Entrepreneurship Best Practice Study Trip

On September 13 my colleague Nicole Schrempf and I made our way to Berlin for the first stop of our 10-day study trip. We were about to visit university entrepreneurship centers, private incubators, accelerator programs, co-working spaces, and some startups in the German capital, as well as in London, Cambridge and Nottingham. Our goal was to learn best practices from successful concepts in these geographies and figure out how we can best apply them in Karlsruhe.

Let me give you a quick overview of who we visited and what our key learnings were. Some of these are more common knowledge but some might really surprise you. I’m not going to share everything, but definitely what I thought was really important. Have fun:

(1) Entrepreneurship centers: TU Berlin – Gründungsservice, Profund FU Berlin, UCL Advances, CfEl at Cambridge University, University of Nottingham

  • Cultural change towards a more entrepreneurial mindset is curcial to produce awareness and gain support of influencers.
  • Creating the right incentives for your multipliers is important for long-term support.
  • Personal engagement of key figures leads to much quicker adaptation of a culture (“If our boss does, we should, too”).
  • The build-up of an active startup- and investor ecosystem takes time (recycled capital, serial entrepreneurs, and success stories are self-accelerating).

(2) Private incubators: Springstar, BioCity

  • Inspirational speakers telling success stories raises awareness and motivaton amongst young nascent entrepreneurs (“You can be the next…”).
  •  Monetary incentives (potential investments) keep motivation high to produce a successful startup (“Work hard, an maybe we will invest.”).

(3) Accelerator programs: Bethnal Green Ventures, Springboard

  • Building up a good quality signal for follow-up investments by filtering the more promising startups over the course of accelerator programs is much more important than the RoI of the small upfront seed-investment.
  • Affiliations with strong brands open many doors (“Google organized this speaker.”).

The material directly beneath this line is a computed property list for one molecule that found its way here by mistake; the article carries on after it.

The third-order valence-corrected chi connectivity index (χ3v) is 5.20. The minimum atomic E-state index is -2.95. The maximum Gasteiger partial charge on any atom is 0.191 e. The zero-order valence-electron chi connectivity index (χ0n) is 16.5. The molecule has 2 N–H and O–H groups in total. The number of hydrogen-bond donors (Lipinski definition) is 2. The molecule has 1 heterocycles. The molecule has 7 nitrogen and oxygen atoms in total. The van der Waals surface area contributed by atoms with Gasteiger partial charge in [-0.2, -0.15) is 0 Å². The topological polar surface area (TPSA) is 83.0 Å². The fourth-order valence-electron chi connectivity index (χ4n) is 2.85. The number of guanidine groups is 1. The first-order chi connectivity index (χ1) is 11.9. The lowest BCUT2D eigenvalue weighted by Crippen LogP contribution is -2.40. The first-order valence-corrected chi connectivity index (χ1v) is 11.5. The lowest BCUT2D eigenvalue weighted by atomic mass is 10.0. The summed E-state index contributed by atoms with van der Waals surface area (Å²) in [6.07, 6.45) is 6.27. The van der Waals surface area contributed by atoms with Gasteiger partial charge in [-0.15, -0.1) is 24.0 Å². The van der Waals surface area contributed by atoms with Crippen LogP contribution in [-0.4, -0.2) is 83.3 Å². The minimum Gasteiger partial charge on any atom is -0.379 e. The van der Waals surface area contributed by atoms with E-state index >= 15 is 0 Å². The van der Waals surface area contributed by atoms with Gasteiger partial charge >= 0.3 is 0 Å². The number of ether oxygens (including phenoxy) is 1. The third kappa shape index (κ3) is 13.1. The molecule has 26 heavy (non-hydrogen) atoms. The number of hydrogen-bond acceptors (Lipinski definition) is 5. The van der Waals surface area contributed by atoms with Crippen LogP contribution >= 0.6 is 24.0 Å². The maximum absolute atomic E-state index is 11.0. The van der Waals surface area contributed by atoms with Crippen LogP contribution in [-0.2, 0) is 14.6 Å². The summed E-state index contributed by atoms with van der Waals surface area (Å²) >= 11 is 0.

• One of the strongest incentives for startups to participate in incubator programs is to be part of something bigger.
  • Intense mentoring by experienced role models (entrepreneurs, investors etc.) is a valuable tool to speed up learning and improve business models in early stages.
  • For every dollar the accelerator fund invest as seed-money in their startups one dollar has to be spent for executing the program.

(4) Co-working concepts: HUB Kings Cross, HUB Westminster, Central Working, Google Campus London, ideaSpace

  • Co-working spaces need the freedom to develop their very own local culture.
  • The target group of startups which need co-working space within an area has to be large enough to support the revenue model of the co-working business.
  • In oder to grow a co-working concept the networks of all members should be actively invited to join events.
  • The surroundings of a co-working space (city area, architecture, furniture etc.) influence its culture and member base.
  • The essence is hidden from the eyes: Looks – architecture, furniture, design – are often unimportant for the success of a co-working concept. If office space is desperately needed, it will be filled no matter what.
  • Organizing many events at a co-working venue boosts exposure as the attendees share the experiences and act as multiplicators.

(5) Startups and events: Startup Olympics by Idea Camp, Stickyboard.co.uk

  • Starting a company can make you very lonely, the social interactions at co-working spaces keep you sane, motivated and increase stamina.

I definitely want to thank all of our hosts so much for sharing. If you plan on going to one of those places in the future, let me know and I can try to make an introduction.




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